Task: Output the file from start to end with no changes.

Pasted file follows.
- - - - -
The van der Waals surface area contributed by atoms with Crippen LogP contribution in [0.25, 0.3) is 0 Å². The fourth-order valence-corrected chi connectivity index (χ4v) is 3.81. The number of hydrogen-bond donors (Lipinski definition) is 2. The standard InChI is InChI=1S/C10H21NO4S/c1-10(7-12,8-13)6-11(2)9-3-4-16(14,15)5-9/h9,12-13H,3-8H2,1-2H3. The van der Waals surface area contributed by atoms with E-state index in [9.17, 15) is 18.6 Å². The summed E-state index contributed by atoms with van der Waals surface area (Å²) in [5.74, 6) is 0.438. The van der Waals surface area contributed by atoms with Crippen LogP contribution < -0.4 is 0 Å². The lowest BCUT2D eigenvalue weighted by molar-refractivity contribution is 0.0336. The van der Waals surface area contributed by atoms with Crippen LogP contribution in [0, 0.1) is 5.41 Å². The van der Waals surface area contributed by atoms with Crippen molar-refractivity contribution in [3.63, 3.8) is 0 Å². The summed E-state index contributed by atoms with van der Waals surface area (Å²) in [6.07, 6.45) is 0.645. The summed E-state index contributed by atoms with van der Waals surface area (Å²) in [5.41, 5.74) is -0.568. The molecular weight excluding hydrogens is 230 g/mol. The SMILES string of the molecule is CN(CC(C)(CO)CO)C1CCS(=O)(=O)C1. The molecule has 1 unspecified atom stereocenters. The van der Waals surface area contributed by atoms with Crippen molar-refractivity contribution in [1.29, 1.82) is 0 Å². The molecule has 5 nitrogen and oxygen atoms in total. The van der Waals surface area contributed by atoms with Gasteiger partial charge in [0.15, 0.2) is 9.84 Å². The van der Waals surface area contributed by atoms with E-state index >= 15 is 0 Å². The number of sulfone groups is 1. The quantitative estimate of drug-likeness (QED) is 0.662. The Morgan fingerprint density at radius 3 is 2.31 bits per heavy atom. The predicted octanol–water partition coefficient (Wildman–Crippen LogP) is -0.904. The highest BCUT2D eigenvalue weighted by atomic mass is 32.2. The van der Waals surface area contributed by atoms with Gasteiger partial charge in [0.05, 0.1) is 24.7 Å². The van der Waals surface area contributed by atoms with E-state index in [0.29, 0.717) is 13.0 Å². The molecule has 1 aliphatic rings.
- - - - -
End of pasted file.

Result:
The van der Waals surface area contributed by atoms with Crippen LogP contribution in [0.25, 0.3) is 0 Å². The fourth-order valence-corrected chi connectivity index (χ4v) is 3.81. The number of hydrogen-bond donors (Lipinski definition) is 2. The standard InChI is InChI=1S/C10H21NO4S/c1-10(7-12,8-13)6-11(2)9-3-4-16(14,15)5-9/h9,12-13H,3-8H2,1-2H3. The van der Waals surface area contributed by atoms with E-state index in [9.17, 15) is 18.6 Å². The summed E-state index contributed by atoms with van der Waals surface area (Å²) in [5.74, 6) is 0.438. The van der Waals surface area contributed by atoms with Crippen LogP contribution < -0.4 is 0 Å². The lowest BCUT2D eigenvalue weighted by molar-refractivity contribution is 0.0336. The van der Waals surface area contributed by atoms with Crippen LogP contribution in [0, 0.1) is 5.41 Å². The van der Waals surface area contributed by atoms with Crippen molar-refractivity contribution in [3.63, 3.8) is 0 Å². The summed E-state index contributed by atoms with van der Waals surface area (Å²) in [6.07, 6.45) is 0.645. The summed E-state index contributed by atoms with van der Waals surface area (Å²) in [5.41, 5.74) is -0.568. The molecular weight excluding hydrogens is 230 g/mol. The SMILES string of the molecule is CN(CC(C)(CO)CO)C1CCS(=O)(=O)C1. The molecule has 1 unspecified atom stereocenters. The van der Waals surface area contributed by atoms with Crippen molar-refractivity contribution in [1.29, 1.82) is 0 Å². The molecule has 5 nitrogen and oxygen atoms in total. The van der Waals surface area contributed by atoms with Gasteiger partial charge in [0.15, 0.2) is 9.84 Å². The van der Waals surface area contributed by atoms with E-state index >= 15 is 0 Å². The number of sulfone groups is 1. The quantitative estimate of drug-likeness (QED) is 0.662. The Morgan fingerprint density at radius 3 is 2.31 bits per heavy atom. The predicted octanol–water partition coefficient (Wildman–Crippen LogP) is -0.904. The highest BCUT2D eigenvalue weighted by atomic mass is 32.2. The van der Waals surface area contributed by atoms with Gasteiger partial charge in [0.05, 0.1) is 24.7 Å². The van der Waals surface area contributed by atoms with E-state index in [0.29, 0.717) is 13.0 Å². The molecule has 1 aliphatic rings.